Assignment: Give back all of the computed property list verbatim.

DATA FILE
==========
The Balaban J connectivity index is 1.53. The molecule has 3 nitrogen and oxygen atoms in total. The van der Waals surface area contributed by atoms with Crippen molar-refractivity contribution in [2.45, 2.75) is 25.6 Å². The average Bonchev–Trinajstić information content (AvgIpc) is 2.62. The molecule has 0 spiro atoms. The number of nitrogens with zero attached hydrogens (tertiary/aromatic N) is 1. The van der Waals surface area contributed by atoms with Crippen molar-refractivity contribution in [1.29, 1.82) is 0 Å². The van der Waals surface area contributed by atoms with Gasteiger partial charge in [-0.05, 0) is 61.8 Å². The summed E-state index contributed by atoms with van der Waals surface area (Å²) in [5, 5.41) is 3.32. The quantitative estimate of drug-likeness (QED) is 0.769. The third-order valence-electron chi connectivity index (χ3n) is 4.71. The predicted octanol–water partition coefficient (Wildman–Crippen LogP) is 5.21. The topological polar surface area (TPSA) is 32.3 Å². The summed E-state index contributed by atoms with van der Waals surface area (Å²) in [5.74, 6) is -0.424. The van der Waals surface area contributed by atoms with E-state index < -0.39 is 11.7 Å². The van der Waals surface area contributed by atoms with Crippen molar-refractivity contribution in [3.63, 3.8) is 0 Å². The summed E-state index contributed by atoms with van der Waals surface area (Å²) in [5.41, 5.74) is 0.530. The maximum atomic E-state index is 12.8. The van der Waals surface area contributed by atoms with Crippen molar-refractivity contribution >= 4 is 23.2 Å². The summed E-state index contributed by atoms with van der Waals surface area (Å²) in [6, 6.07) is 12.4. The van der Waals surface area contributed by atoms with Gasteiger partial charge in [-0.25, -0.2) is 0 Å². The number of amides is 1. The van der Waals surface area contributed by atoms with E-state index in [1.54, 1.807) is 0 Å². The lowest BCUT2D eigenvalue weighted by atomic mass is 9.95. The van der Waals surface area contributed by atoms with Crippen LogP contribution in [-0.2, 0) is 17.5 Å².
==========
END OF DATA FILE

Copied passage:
The Balaban J connectivity index is 1.53. The molecule has 3 nitrogen and oxygen atoms in total. The van der Waals surface area contributed by atoms with Crippen molar-refractivity contribution in [2.45, 2.75) is 25.6 Å². The average Bonchev–Trinajstić information content (AvgIpc) is 2.62. The molecule has 0 spiro atoms. The number of nitrogens with zero attached hydrogens (tertiary/aromatic N) is 1. The van der Waals surface area contributed by atoms with Crippen molar-refractivity contribution in [1.29, 1.82) is 0 Å². The van der Waals surface area contributed by atoms with Gasteiger partial charge in [-0.05, 0) is 61.8 Å². The summed E-state index contributed by atoms with van der Waals surface area (Å²) in [5, 5.41) is 3.32. The quantitative estimate of drug-likeness (QED) is 0.769. The third-order valence-electron chi connectivity index (χ3n) is 4.71. The predicted octanol–water partition coefficient (Wildman–Crippen LogP) is 5.21. The topological polar surface area (TPSA) is 32.3 Å². The summed E-state index contributed by atoms with van der Waals surface area (Å²) in [5.74, 6) is -0.424. The van der Waals surface area contributed by atoms with E-state index < -0.39 is 11.7 Å². The van der Waals surface area contributed by atoms with Crippen molar-refractivity contribution in [3.63, 3.8) is 0 Å². The summed E-state index contributed by atoms with van der Waals surface area (Å²) in [5.41, 5.74) is 0.530. The maximum atomic E-state index is 12.8. The van der Waals surface area contributed by atoms with Crippen molar-refractivity contribution >= 4 is 23.2 Å². The summed E-state index contributed by atoms with van der Waals surface area (Å²) in [6, 6.07) is 12.4. The van der Waals surface area contributed by atoms with Gasteiger partial charge in [-0.25, -0.2) is 0 Å². The number of amides is 1. The van der Waals surface area contributed by atoms with E-state index in [1.54, 1.807) is 0 Å². The lowest BCUT2D eigenvalue weighted by atomic mass is 9.95. The van der Waals surface area contributed by atoms with Crippen LogP contribution in [-0.2, 0) is 17.5 Å².